Toshiko Takenaka, Doctrine of Equivalents After Hilton Davis: A Comparative Law Analysis, 22 Rutgers Computer & Tech. L.J. 479 (1996), https://digitalcommons.law.uw.edu/faculty-articles/344
Rutgers Computer and Technology Law Journal
This Article will address a number of major topics. First, it discusses the Federal Circuit's renewed interest in Graver Tank and the merger of the infringement test with the patentability test established by the Supreme Court in Graham v. John Deere Co. Then, this Article responds to the dissenting judges in Hilton Davis who emphasized the danger of uncertainty that stems from the in-principle application of the doctrine of equivalents. This response explains that the application of the doctrine does not increase the uncertainty in determining infringement but, rather, encourages clear, definitive claim drafting. It then examines the relationship between the uncertainty in determining infringement and the patent laws of foreign jurisdictions, and it demonstrates that the application of the doctrine proffered by the Hilton Davis majority will increase the legal certainty of infringement determinations.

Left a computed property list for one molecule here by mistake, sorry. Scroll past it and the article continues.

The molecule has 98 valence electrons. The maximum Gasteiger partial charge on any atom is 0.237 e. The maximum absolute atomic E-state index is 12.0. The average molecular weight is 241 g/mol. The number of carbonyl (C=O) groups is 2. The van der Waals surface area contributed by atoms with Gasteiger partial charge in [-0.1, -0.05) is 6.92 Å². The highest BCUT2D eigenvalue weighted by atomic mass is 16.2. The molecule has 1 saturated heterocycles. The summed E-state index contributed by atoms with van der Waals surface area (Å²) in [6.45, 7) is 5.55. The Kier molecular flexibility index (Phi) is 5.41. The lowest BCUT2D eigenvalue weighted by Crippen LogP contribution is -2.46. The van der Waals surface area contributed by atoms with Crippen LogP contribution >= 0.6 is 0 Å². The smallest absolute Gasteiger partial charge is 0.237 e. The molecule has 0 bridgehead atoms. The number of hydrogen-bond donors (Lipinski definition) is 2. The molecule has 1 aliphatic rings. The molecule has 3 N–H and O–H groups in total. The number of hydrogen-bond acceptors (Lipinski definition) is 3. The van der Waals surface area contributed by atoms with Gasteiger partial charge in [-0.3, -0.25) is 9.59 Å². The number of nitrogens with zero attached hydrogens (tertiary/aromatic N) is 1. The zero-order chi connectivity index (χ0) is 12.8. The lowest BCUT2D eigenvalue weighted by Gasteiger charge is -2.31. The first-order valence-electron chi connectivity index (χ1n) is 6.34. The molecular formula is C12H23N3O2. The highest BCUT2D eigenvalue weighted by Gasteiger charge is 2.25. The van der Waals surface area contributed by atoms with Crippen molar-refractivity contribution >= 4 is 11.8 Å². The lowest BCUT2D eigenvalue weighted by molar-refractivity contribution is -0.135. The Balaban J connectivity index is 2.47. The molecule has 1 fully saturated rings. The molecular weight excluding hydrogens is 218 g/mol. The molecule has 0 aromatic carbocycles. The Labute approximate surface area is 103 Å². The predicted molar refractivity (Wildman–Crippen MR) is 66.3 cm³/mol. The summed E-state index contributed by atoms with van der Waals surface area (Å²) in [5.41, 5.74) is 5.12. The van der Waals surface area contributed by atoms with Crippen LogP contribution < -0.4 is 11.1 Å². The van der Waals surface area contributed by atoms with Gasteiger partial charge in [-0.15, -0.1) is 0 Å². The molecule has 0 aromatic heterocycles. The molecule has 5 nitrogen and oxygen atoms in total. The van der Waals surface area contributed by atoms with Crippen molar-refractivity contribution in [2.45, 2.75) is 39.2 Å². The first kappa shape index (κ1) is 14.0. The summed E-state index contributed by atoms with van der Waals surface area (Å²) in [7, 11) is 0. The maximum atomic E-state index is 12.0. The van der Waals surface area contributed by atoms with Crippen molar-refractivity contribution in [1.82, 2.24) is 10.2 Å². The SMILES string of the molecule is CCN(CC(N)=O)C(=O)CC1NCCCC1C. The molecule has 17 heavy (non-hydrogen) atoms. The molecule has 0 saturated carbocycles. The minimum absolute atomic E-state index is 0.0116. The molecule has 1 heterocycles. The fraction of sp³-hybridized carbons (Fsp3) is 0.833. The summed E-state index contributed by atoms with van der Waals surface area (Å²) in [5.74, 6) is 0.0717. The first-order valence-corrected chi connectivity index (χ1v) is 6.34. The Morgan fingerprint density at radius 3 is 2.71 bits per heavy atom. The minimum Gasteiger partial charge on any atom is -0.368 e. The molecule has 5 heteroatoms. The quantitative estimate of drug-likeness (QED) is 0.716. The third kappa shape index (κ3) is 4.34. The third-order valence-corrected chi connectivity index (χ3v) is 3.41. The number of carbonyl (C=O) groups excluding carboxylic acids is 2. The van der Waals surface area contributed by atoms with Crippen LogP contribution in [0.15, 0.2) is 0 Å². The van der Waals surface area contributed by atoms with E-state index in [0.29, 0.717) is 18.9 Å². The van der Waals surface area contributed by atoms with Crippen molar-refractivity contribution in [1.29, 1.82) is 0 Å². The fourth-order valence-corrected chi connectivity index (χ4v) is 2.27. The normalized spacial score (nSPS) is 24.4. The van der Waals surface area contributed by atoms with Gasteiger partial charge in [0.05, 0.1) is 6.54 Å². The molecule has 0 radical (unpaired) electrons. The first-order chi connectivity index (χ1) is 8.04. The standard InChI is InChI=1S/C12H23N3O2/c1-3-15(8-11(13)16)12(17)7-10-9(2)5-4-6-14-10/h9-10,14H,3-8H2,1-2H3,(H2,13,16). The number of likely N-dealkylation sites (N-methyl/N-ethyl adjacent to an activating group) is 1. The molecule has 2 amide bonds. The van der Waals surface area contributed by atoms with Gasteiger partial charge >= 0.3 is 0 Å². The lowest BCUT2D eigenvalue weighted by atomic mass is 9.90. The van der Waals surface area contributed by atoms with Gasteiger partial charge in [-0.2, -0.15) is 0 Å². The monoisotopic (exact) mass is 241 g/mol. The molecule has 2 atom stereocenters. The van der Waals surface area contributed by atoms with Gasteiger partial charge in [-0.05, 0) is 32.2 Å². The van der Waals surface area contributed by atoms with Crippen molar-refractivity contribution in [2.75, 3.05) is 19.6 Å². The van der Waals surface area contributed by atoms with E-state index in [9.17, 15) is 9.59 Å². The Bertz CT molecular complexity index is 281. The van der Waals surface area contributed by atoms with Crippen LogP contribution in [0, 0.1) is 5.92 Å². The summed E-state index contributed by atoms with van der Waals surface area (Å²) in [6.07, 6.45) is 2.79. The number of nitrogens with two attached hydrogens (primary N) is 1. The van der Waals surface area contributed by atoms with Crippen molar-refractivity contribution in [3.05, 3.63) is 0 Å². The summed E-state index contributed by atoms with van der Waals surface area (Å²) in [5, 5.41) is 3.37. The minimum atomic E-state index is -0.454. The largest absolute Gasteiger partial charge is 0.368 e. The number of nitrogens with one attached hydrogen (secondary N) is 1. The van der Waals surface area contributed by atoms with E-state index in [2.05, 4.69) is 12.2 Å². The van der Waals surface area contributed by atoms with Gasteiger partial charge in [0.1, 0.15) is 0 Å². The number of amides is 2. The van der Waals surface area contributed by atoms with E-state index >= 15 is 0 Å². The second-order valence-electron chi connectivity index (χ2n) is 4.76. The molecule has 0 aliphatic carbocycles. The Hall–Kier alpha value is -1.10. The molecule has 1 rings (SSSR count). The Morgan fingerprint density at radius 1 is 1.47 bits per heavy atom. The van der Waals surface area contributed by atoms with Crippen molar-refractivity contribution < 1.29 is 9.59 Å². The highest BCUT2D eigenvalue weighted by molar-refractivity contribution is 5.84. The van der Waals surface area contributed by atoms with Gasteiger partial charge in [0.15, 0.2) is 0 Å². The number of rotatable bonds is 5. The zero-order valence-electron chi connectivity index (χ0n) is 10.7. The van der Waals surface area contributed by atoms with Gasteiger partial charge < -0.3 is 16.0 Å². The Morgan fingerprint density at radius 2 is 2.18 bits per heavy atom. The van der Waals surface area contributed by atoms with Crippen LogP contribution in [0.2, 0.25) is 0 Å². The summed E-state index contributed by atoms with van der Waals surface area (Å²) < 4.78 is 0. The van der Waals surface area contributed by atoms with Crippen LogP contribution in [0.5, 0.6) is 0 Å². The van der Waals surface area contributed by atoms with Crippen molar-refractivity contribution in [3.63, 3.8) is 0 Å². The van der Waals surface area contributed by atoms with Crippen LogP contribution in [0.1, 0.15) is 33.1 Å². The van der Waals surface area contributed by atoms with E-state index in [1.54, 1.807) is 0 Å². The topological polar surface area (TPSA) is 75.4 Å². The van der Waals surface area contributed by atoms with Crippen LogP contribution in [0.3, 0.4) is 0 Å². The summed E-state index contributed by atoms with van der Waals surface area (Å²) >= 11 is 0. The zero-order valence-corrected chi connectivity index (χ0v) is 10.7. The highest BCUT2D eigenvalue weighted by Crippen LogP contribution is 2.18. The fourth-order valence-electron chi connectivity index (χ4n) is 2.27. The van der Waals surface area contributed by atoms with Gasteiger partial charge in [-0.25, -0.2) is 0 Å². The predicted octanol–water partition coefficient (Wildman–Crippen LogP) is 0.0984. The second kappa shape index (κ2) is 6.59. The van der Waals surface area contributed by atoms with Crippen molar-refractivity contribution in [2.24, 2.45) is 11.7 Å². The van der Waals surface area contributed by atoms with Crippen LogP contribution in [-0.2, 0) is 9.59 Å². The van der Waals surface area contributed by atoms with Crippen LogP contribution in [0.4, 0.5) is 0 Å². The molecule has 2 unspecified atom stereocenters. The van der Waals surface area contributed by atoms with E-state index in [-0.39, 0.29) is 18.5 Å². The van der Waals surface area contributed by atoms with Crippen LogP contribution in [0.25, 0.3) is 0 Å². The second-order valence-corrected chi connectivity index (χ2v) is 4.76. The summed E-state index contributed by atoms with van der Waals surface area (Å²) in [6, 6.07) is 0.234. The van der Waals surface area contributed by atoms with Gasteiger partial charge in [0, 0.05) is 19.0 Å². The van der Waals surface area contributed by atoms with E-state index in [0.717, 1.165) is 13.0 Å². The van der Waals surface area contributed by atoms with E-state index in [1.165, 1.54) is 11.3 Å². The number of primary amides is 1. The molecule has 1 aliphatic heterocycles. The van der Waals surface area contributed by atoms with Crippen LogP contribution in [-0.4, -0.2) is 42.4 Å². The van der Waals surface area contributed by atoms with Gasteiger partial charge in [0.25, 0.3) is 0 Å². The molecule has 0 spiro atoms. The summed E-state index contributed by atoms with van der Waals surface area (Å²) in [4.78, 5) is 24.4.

This Article also contends that the test for infringement under the doctrine of equivalents should parallel the standard for nonobviousness. Whether there is a substantial difference between a claimed invention and an accused device or process is a question of law to be determined by judges on the basis of a jury's factual findings. To enable juries to make reasonable decisions, more detailed jury instructions than those given in Hilton Davis are necessary. In conclusion, this Article proposes a method for restructuring U.S. patent claim interpretation theory under a central claiming principle.